As with the Radio Wireless system, the transmitter and receiver units need to be set to a specific channel to communicate. In the optical system there are four channels available – which means that, provided they each use a different channel, up to four photographers can work in the same location without their flash units interfering with each other. Alternatively, one photographer can have four separate set-ups that can be controlled individually.

Optical wireless: controllable groups

The Speedlite EL-1, 600EX II-RT, EL-100, Macro Ring Lite MR-14EX II and Macro Twin Lite MT-26EX-RT can control up to three groups of receiver units using the optical wireless system. The same applies to cameras with an integrated Speedlite transmitter built-in. The Speedlite Transmitter ST-E2 will control only two groups. You can have any number of receiver units in each group.

As with the Radio Wireless system, the transmitter unit can be used with its own flash switched off. This allows it to control receiver groups without adding to the illumination. The Speedlite Transmitter ST-E2 always works in this way, as it does not have a flash itself.

Speedlite Transmitter ST-E2

The Speedlite Transmitter ST-E2 mounts on the camera hot-shoe and provides a full range of control for one or more Speedlites, including control of groups and flash ratios. It can control two separate receiver groups of flashguns.

Indoors, the ST-E2 can control flash units up to 15 metres away. Outdoors this drops to around 10 metres because of the ambient light. Being infrared, the transmitter should ideally have a line-of-sight view to the flash units, although if you’re working indoors you might find that the infrared bouncing from the ceiling and walls is enough to allow you to trigger the flash units without needing precise line-of-sight.

The ST-E2 retains all E-TTL capability with E-TTL cameras and even allows you to use high-speed sync flash and flash exposure lock if your camera has an FEL button.

If you are using the transmitter to trigger more than one receiver flash, you can set them up as two separate receiver groups, A and B, and control the ratio between them (as explained above). For simple off-camera lighting, though, simply put the ST-E2 in the camera's hot-shoe, set your flash unit or units to receiver mode, and fire away. You don't even have to set the power output – this is done automatically when you set the flash unit to receiver.

Optical Receiver Units

All of the current Speedlite range can be used as optical wireless receiver units apart from the Macro Ring Lite MR-14EX II and Macro Twin Lite MT-26EX-RT, which can only be transmitter units in the optical wireless system.

Once you have chosen your receiver unit, there are two other settings to select. First, as noted earlier, the channel number (1-4) must match that of the transmitter unit or the receiver will not respond. Second, you need to set the receiver group ID (A, B or C). This applies even if you have a "group" with just one receiver unit in it. However, in the optical wireless system, setting the group ID is important only if the Flash Ratio Control on the transmitter unit is ON. If the Flash Ratio Control is OFF, all the Speedlites will fire with the same flash output, irrespective of their group setting. Each Speedlite will contribute an equal share of the total flash output that the camera has calculated is required.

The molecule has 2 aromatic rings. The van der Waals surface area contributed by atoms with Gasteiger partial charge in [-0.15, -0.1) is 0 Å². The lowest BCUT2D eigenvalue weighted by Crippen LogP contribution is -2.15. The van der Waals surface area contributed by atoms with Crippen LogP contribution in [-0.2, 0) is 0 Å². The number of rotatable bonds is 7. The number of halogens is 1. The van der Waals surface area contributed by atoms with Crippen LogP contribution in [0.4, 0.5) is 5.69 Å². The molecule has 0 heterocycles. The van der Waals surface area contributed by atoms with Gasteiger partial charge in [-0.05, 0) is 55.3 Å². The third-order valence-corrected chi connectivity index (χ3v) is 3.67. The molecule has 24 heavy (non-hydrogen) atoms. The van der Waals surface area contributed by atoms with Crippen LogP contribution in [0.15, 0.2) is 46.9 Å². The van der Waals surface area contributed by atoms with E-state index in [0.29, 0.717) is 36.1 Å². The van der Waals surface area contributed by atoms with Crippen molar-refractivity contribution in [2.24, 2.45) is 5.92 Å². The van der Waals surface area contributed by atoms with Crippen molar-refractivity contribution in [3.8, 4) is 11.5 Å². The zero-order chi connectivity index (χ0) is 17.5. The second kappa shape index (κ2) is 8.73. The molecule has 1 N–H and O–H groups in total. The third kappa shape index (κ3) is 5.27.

A Speedlite optical wireless transmitter flash unit communicates with the receiver units using infrared light. The information that can be sent is:

• Channel: 1, 2, 3 or 4

• Flash mode: Number of groups (1, 2 or 3); E-TTL/M/Multi; pre-flash/main flash; normal/FP flash

• Flash output: 1 to 1/128 power

• Stroboscopic flash: firing frequency and number of flashes

The information is transmitted as a high-speed pulse, and the pre-flash and the main flash fire so close together that most people will see only a single flash. The time it takes for the synchronised flash to fire after the shutter button is fully depressed is between 80ms and 130ms, depending on the EOS camera model and the number of receiver units.

Easy Wireless

Introduced with the EOS 600D and now found in a number of models like the EOS 7D Mark II and EOS 850D, the Easy Wireless feature makes it simple for new users to begin to make use of Canon's wireless flash system without having to understand a lot about wireless flash to get good results.

Easy Wireless uses the flash built into the camera as a transmitter. It requires nothing more than ensuring your external Speedlite is set to be a receiver unit on the same channel as the camera and the Easy Wireless function is selected in the camera menu.

Easy Wireless mode uses Canon's optical wireless system, so you can use up to three groups of external flash units, but in Easy Wireless mode you don't have control of the ratio between groups. Instead, the flashgun groups will be treated as one big pool of light, mimicking the A+B+C group mode available in the custom wireless settings.

Yazar Angela Nicholson

Related articles

Get the newsletter

Click here to get inspiring stories and exciting news from Canon Europe Pro